By By Marisa Petrich, Northwest GuardianSeptember 9, 2011
JOINT BASE LEWIS-MCCHORD, Wash.--
There aren't a lot of places where you can pass by bits of Indonesia, Russia, Afghanistan and Mexico without leaving the same building.
Most of these places are museums. But the Joint Base Lewis-McChord language center has its own set of artifacts lining hallways and hanging in offices. It's a collection years in the making, but the pieces are more than decorative. They lend the center a sense of place and purpose.
"We've tried to create an atmosphere," language center director Yvonne Pawelek said.
In a lot of ways Pawelek is also the center's curator. She's worked there since the mid-80s, through four different locations. The decorations started with framing pictures from National Geographic
and prints from travel-themed calendars.
Soon enough Pawelek was bringing in items from her own travels, and exotic finds from garage and estate sales. Then instructors started bringing items back from visits to their home countries. Before long, students and staff were donating items, too.
"It's kind of like treasure hunting in a way," Pawelek said.
Decorating is a hobby of hers, and the language center is a perfect outlet for some of her finds. Pawelek once came across a wooden Indonesian statue literally covered in mud at a yard sale, just in need of cleaning. Another time she discovered a Chinese wall hanging from the 1800s, filthy and crinkled in an attic.
There are some things not even she could have contributed, though. Retired Sgt. Maj. William Gayton gave the center an Iraqi bandage, brought back from a deployment, that doubles as an anatomical guide. The piece of fabric shows different ways to use the bandage, and has
numbers on different body parts with a list of corresponding names.
Now there's hardly an inch of free space on the walls in the hallways. Posters, paintings, figurines and household items are found anywhere there's room to put them.
Pawelek likes to focus on areas students learn about at the language center. In the beginning, she honed in on items from Southeast Asia, China and Japan. Now she keeps an eye out for pieces from Afghanistan and Iraq.
"In the end, besides just being pretty, it does have a real teaching component," she said.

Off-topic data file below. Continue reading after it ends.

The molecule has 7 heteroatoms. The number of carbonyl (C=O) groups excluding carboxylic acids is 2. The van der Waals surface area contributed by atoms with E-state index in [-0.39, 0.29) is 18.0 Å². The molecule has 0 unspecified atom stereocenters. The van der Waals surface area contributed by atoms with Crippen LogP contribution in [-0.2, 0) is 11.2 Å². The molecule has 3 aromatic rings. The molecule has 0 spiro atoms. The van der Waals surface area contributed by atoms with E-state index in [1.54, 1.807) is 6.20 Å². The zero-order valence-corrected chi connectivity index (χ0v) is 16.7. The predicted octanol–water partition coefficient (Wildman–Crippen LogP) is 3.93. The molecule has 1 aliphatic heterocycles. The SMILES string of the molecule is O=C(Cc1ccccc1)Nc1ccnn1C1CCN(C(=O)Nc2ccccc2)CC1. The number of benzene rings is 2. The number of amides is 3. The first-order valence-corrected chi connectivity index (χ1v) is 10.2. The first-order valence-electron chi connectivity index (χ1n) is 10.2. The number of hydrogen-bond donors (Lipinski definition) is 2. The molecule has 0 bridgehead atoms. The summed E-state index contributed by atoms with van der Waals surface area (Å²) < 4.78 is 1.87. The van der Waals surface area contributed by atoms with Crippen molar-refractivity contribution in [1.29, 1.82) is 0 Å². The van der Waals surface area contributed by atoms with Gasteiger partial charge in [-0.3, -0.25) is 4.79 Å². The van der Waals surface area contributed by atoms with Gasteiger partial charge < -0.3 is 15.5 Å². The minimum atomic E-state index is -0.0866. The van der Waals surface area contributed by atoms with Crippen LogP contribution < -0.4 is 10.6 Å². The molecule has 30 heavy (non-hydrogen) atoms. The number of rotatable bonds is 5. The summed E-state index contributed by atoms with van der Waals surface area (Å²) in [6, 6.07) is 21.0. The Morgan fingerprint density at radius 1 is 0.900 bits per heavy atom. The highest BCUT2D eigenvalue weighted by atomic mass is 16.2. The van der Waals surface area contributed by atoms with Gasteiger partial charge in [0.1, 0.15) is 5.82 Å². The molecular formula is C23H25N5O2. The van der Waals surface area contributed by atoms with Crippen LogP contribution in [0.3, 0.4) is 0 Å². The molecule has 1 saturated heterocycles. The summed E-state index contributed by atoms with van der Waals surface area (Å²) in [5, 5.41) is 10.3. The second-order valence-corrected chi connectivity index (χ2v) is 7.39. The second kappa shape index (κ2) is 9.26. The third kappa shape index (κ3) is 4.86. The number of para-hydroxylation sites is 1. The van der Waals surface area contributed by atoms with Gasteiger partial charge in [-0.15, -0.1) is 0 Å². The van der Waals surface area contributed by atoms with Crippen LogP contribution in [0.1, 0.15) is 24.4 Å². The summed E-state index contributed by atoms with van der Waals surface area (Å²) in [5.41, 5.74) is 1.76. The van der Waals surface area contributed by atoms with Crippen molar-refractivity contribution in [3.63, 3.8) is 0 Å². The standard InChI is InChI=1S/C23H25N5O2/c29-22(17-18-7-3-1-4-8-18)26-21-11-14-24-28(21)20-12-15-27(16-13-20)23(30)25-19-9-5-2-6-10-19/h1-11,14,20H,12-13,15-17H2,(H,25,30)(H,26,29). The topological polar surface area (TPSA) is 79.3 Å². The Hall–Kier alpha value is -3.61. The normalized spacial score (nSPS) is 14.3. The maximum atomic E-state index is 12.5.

The pieces, from local paintings to authentic teapots, are what language instructors call "realia." They're the little things that remind students what they're doing has applications beyond the classroom.
The collection also helps demonstrate the language center's way of thinking about the world. Many of its instructors and employees are from countries that are experiencing conflict. Coming in to a place that clearly holds cultural objects in high regard is a sign that people, no matter how different, are important, too.
"It's not about the money; it's about coming in and being respected and having their expertise valued," regional manager Denise McCluskey, who helps recruit instructors, said.
It's a philosophy that McCluskey thinks has an impact on the way students act and learn.
"When the Soldiers come here, I believe when they look at the walls, they will see that aspect of our values," she said.
The decorations certainly make an impression on visitors. Larissa Jones, originally from Russia, works at the front desk and watches as everyone walks in the door. Jones says sometimes the walls are so fascinating, it's hard to get people to focus on anything else.
"It looks like a museum, an international museum," she said.
It's a vibe that made Jones more comfortable working there. With little bits of other cultures scattered through the building, she knew she wouldn't be out of place.
This is exactly what they're going for.
"When students come here, they feel like they're in a real school," language center employee Deedee Peters said. "They feel the whole world around them."